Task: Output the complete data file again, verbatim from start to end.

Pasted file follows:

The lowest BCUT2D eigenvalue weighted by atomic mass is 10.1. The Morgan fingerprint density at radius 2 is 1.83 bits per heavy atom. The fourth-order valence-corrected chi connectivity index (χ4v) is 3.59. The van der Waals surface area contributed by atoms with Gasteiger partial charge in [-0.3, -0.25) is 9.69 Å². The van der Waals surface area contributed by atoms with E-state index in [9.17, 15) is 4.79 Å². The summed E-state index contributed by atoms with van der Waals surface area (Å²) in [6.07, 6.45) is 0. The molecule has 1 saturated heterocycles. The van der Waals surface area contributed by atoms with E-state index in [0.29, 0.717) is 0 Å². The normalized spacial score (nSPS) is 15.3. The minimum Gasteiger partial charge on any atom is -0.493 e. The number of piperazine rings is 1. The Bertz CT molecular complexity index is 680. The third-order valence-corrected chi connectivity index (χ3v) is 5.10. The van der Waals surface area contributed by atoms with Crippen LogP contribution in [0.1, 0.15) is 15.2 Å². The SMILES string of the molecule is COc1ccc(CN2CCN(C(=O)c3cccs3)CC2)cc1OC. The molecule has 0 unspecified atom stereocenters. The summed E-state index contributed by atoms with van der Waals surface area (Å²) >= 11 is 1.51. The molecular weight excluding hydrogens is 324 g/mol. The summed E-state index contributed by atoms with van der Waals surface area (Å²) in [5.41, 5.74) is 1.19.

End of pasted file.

The lowest BCUT2D eigenvalue weighted by atomic mass is 10.1. The Morgan fingerprint density at radius 2 is 1.83 bits per heavy atom. The fourth-order valence-corrected chi connectivity index (χ4v) is 3.59. The van der Waals surface area contributed by atoms with Gasteiger partial charge in [-0.3, -0.25) is 9.69 Å². The van der Waals surface area contributed by atoms with E-state index in [9.17, 15) is 4.79 Å². The summed E-state index contributed by atoms with van der Waals surface area (Å²) in [6.07, 6.45) is 0. The molecule has 1 saturated heterocycles. The van der Waals surface area contributed by atoms with E-state index in [0.29, 0.717) is 0 Å². The normalized spacial score (nSPS) is 15.3. The minimum Gasteiger partial charge on any atom is -0.493 e. The number of piperazine rings is 1. The Bertz CT molecular complexity index is 680. The third-order valence-corrected chi connectivity index (χ3v) is 5.10. The van der Waals surface area contributed by atoms with Crippen LogP contribution in [0.1, 0.15) is 15.2 Å². The SMILES string of the molecule is COc1ccc(CN2CCN(C(=O)c3cccs3)CC2)cc1OC. The molecule has 0 unspecified atom stereocenters. The summed E-state index contributed by atoms with van der Waals surface area (Å²) >= 11 is 1.51. The molecular weight excluding hydrogens is 324 g/mol. The summed E-state index contributed by atoms with van der Waals surface area (Å²) in [5.41, 5.74) is 1.19.